1. Justin Rocket 2
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    Justin Rocket 2 Contributing Member

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    A tardy protagonist

    Discussion in 'Character Development' started by Justin Rocket 2, Aug 27, 2015.

    The way my novel lays out, the first, second, and maybe third scenes focus on character 1. The fourth and fifth focus on character 2. The sixth focuses on character 1. The seventh, eighth, and maybe ninth focus on character 2. Then, the first act ends with character 1 saving character 2's life. Midway through the second act, character 2 kills character 1 and it isn't real clear whether he did so with intent. The death is meant to be a mindf*ck and a reversal of the theme (so as to balance the argument).

    I've read that the first character a reader reads about should be the protagonist (so that the reader knows in whom to emotional invest). However, the protagonist in my story is character 2. What are potential problems with doing this?
     
  2. Jaro
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    Jaro Active Member

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    Well, that would be a great question to ask George R.R. Martin, lol.
     
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  3. Lalochezia
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    Lalochezia Member

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    I definitely prefer the first perspective character to be the protagonist. That said, you can kill the protaganist off.
     
  4. Unit7
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    Unit7 Contributing Member Contributor

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    I always prefer the first PoV character to be the main character. Unless it's a prologue and then I give some slack. But it's not a real deal breaker for me. I'll be annoyed but that's about it.
     
  5. Cave Troll
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    Cave Troll Bite the bullet, do your own thing. Contributor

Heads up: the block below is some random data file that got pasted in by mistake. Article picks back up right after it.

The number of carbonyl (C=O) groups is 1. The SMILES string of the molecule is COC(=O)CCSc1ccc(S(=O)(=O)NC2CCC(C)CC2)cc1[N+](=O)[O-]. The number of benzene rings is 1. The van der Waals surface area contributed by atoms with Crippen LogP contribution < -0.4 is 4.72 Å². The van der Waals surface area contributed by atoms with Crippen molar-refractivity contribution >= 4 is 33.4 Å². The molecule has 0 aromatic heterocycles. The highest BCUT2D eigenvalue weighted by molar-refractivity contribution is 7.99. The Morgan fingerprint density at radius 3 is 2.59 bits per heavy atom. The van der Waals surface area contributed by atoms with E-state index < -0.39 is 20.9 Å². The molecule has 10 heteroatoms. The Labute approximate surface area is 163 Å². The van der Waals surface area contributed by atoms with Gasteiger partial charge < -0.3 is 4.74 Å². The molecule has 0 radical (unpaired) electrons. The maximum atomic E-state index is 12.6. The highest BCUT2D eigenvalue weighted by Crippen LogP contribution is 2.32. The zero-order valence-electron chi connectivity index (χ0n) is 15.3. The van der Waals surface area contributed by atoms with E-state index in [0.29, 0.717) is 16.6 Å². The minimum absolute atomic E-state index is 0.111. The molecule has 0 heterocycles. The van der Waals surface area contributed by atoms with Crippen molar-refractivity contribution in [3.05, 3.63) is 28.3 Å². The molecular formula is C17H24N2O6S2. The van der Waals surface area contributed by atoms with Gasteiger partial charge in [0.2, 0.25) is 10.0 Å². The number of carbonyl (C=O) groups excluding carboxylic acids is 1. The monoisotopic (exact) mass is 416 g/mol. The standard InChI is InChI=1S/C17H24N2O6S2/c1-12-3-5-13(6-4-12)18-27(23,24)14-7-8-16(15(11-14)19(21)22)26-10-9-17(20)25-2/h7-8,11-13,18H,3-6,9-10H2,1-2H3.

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    @Justin Rocket Question: Does your character that kills the other have some kind of personality disorder? Not tying to jump to theories, but there is a lack of information to make a more reasonable explanation. It just seems to support the theory based on the fact you said it was a 'Mind F***". So is the character actually killing a part of himself and not a 'real' person within the context of what you have offered?

    Here I was thinking that Multiplex Man by James P Hogan was a head trip. The MC in it has been electronically mentally screwed with that he plays 3 (or 2 been a few days since I read it) different people, while still in the same body. And the they do not know each other or of the others existence.

    Sorry just trying to understand your vision. On the up side it sounds like an interesting read. :D
     
  6. Tenderiser
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    Tenderiser Not a man Contest Administrator Contributor

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    I would be pretty annoyed if I'd spent three chapters getting to know someone and then I realise in chapter 4/5 that they weren't the main character. I may also be confused, which would bring me right out of the story. Depending on how well it's done it might not make me put the book down, but it's not going to encourage me to read on.

    I understand your struggle, though. I have two main characters and each chapter comes from one of their POVs - whoever can tell that part of the story best. In the beginning, before they meet, my instinct is to start off with the male character's opening chapter because I think it's stronger than the female's - more conflict, more intrigue. But I've made a strategic decision to start off with the female's, which is going to make it her story more than his. This is because most readers in my genre are female and are used to stories being told from the female POV. In the grand scheme of things it doesn't matter, since I'm not convinced that you need to really grab the reader with a big mystery or action sequence in chapter 1 - I believe they are willing to give you some time to start the story off, and won't give up in chapter 1 unless the writing is terrible.
     

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